Yellowstone–Bears or Bust . . .

After getting up at 6 am (OMG!) we met Al and Adrienne at their rig at 7, and packing their two dogs into the truck with us, we headed out of town toward Yellowstone.

We planned on making what’s known as the Grand Loop, a 260 mile drive from Cody to the east park entrance, to Old Faithful, on up to Madison Junction, over to Canyon Village, and then back down along the Yellowstone River to the Fishing Bridge where we came in.

We did make a quick stop at Peter’s Coffee for coffee and scones of course. Can’t start the day without coffee.

We brought the dogs, Banjo and Abby, along in case we needed bear bait. I mean we definitely want to see bears, and who knows, we might need bait.

About 15 miles before the entrance to the park, we came across this very unusual house sitting high on a hill overlooking the Wapiti Valley.

Nicknamed the Pagoda House, it is actually known as the Smith Mansion. The designer / builder was Francis Lee Smith, who started construction in 1973. An architect/engineer, Smith, using mostly hand tools and homemade pulley systems, worked on the house for almost 3 decades before dying in 1992. Still unfinished, it stands over 75 feet high and is made from timbers cut on nearby Rattlesnake Mountain. Smith’s daughter is presently heading a project to restore and preserve the mansion.

Pagoda House

Leaving the Wapiti Valley, we were already encountering great scenery, and we were still several miles from the park. Sure bodes well for the rest of the trip.


A few minutes later we entered Yellowstone National Park, and I was once again glad we had the National Park Senior Pass that lets us into all National Parks for free. Costing only a one-time $10 fee, it has saved us a lot of money over the last few years, including the $25 it would have cost us to get into Yellowstone.

Yellowstone National Park

We very quickly started seeing even more impressive vistas, including snow-capped mountains,


and beautiful Yellowstone Lake.



And all along the roadway, you find steam and sulfur vents jetting up, reminding you that you’re traveling over an underground caldron of molten lava, just waiting to escape. Oh Boy!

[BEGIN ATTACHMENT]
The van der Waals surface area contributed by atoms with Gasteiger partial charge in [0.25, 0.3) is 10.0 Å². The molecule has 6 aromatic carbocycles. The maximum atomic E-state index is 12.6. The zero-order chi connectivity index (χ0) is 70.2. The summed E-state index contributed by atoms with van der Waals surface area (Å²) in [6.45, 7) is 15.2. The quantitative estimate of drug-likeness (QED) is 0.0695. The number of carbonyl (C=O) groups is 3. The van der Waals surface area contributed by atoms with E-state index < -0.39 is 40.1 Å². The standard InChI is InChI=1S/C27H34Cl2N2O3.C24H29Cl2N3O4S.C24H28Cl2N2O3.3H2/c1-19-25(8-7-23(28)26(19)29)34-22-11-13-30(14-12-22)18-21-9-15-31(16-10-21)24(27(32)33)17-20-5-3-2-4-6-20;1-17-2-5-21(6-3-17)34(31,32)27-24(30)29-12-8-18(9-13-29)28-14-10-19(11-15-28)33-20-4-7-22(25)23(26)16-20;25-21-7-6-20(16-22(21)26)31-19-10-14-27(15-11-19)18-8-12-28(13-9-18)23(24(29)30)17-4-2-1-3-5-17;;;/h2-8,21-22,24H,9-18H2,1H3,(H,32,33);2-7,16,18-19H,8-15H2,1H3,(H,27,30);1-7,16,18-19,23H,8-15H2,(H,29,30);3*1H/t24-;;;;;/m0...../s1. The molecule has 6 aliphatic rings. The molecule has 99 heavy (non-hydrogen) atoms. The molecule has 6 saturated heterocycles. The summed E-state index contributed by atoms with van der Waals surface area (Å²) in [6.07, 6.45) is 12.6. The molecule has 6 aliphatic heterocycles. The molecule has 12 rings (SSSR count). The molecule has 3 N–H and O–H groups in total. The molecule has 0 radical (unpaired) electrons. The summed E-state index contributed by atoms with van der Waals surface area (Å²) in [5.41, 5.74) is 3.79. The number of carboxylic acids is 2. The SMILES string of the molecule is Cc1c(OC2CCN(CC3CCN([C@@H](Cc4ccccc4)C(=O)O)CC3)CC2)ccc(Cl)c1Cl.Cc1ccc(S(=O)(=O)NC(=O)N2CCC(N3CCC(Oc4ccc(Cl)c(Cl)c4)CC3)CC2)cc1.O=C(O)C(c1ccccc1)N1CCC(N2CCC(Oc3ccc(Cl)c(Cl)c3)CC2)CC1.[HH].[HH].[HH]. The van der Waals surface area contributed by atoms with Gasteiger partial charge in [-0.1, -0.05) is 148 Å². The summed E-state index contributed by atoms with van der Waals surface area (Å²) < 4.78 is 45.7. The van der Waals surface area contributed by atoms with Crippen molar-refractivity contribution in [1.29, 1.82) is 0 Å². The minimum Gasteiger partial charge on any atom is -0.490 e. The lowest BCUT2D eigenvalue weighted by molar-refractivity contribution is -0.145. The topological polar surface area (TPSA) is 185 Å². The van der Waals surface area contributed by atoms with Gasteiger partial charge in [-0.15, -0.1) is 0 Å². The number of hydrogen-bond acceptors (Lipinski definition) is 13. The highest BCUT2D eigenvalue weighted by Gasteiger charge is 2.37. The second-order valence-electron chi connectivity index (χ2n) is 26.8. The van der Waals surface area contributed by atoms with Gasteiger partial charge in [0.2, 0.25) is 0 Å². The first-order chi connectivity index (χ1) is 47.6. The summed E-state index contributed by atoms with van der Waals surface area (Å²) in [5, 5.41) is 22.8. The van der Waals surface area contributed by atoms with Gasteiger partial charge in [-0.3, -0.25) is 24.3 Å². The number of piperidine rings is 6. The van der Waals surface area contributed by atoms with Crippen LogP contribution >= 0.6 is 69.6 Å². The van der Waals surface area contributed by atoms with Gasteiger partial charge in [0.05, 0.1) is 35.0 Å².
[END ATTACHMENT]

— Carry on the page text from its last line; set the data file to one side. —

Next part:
A few minutes later we saw our first wildlife, this bison sunning himself out in a meadow.

Wonder if he knew I was going to have bison chili for lunch?

Bison 3

A few minutes later we saw a big gray wolf go running across the highway about 100 yards ahead. He was chasing something that we could see zipping though the trees, but we couldn’t tell what it was. Another check on our wildlife scorecard.

After a 115 mile trip we pulled in to Old Faithful Village. It sure had changed since I was here as a kid in 1964, a lot more buildings and a lot less trees.

Old Faithful Inn 2

After parking, and getting our National Park Passports stamped at the Visitors Center we headed out to Old Faithful. A sign said the next eruption would be in about 20 minutes, plus or minus 10 minutes. When we got out to the geyser, we found it doing its usual pre-eruption smoking and spitting.

Old Faithful 1

And a lot of people were already there ahead of us. But luckily we were able to find a seat.

Old Faithful 1 Crowd

Old Faithful wasn’t quite as prompt as he should have been. About 5 minutes late, off he went.


It’s a really impressive sight, going on for over 2 minutes, before settling down to its normal steamy spitting and spurting.

Old Faithful Spouting Off Video

As soon as Old Faithful had settled back down, we walked over to the Old Faithful Inn to have lunch in the dining room. The buffet looked really good with pan-seared trout, BBQ chicken, and of course, bison chili, among other items.